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I wrote a program which solves some kind of optimization problem. I have been running it with increasingly lower thresholds and I think I hit some kind of barrier since my program can't get better results. It has been running for about 5 days...

However, I have some code in the program which saves its data if it is better than the threshold. Since I have no interest in running it for 5 days again I want to do it while the program is running, but sadly I didn't compile it with -g (I am using gcc). What I am trying to do is change the threshold value to a higher value.

I did manage to connect to it using gdb, and see a stack frame. I am now inside a method, and I want to get access to the "this" pointer in order to change the threshold parameter. I tried examining values around the function's address but nothing makes sense... How do I find out where "this" points to?


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put -g into your Makefile :-) And you might consider adding checkpointing, e.g. writing out the state of the program periodically such that you can easily restart the optimization from the saved state. – Andre Holzner May 21 '11 at 20:14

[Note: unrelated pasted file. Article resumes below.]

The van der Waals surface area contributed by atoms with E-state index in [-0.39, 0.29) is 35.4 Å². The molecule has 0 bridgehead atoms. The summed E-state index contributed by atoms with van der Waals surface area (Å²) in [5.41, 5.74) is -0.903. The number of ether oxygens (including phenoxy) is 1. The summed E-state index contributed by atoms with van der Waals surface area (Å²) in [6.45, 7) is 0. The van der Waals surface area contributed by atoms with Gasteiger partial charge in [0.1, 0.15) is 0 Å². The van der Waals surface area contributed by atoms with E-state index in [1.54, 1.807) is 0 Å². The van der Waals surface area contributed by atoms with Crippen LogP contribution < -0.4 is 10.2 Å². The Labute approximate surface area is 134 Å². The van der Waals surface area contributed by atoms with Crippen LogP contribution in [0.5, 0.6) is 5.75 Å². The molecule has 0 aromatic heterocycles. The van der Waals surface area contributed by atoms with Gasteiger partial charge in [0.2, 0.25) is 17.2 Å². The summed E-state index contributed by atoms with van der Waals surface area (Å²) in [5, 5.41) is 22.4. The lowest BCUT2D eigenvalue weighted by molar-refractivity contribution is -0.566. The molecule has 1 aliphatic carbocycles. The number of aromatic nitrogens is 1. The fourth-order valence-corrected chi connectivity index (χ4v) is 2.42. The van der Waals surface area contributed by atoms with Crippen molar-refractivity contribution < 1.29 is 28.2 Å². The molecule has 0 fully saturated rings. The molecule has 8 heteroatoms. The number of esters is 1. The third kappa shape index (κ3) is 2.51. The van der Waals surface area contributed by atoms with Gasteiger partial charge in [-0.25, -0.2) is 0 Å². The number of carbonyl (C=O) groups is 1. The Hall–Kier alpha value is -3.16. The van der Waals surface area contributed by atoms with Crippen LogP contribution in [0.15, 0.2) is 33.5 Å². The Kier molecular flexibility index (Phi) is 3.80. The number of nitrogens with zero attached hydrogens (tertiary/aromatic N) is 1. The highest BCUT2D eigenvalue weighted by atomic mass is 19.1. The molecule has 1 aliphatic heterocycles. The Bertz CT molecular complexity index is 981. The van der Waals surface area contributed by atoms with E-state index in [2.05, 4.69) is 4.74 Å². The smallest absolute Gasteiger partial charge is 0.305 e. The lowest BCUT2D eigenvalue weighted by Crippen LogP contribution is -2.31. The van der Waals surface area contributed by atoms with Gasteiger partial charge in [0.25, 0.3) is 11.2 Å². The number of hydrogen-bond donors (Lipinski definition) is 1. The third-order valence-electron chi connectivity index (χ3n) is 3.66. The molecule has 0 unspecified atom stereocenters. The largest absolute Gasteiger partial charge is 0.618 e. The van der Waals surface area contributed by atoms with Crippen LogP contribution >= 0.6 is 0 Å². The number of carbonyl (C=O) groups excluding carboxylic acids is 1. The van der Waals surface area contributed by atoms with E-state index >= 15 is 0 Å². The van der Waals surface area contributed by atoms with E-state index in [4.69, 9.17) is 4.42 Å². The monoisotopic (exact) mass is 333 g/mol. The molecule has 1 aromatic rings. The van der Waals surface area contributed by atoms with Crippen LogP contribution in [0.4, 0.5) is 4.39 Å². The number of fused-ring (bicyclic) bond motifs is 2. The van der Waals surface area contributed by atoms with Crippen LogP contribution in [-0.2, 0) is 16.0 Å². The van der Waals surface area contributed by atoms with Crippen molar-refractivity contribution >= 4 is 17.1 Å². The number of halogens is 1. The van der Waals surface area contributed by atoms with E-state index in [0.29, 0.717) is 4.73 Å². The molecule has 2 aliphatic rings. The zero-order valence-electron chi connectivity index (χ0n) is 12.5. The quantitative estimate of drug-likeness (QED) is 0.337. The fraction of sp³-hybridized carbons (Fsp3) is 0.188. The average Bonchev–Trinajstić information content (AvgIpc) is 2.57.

This is what I should have done in the first place... and I have no problem changing the program to write the state periodically. The only problem is that I don't have 5 days to wait for it to reach the same state again so I prefer doing this in the running program, if possible. – barisdad May 21 '11 at 20:50

1 Answer 1

up vote 3 down vote accepted

First, you don't need to restart the program in order to debug it.

You should rebuild it using exactly the same sources and flags you used originally and add -g. This will give you an executable that contains debug info, but otherwise is (almost) identical to the original binary. The output from nm a.out and nm a.out.debug should be very close (some minor differences are likely to be present, but will likely not affect debugging). Now run gdb a.out.debug <pid> and you should be able to do source-level debugging, and adjust your threshold.

If this fails, you can still do what you want, but it will be harder: you'll have to do that at the assembly level. You can run the a.out.debug (start a new task), and see in GDB disas output how parameters are passed to your routine, and how the threshold is accessed. You can then go back to your original executable, and observe essentially the same things happening there. Once you know where in memory the threshold is located, you'll be able to adjust it in GDB.

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Worked like a charm. Thanks! – barisdad May 22 '11 at 9:20

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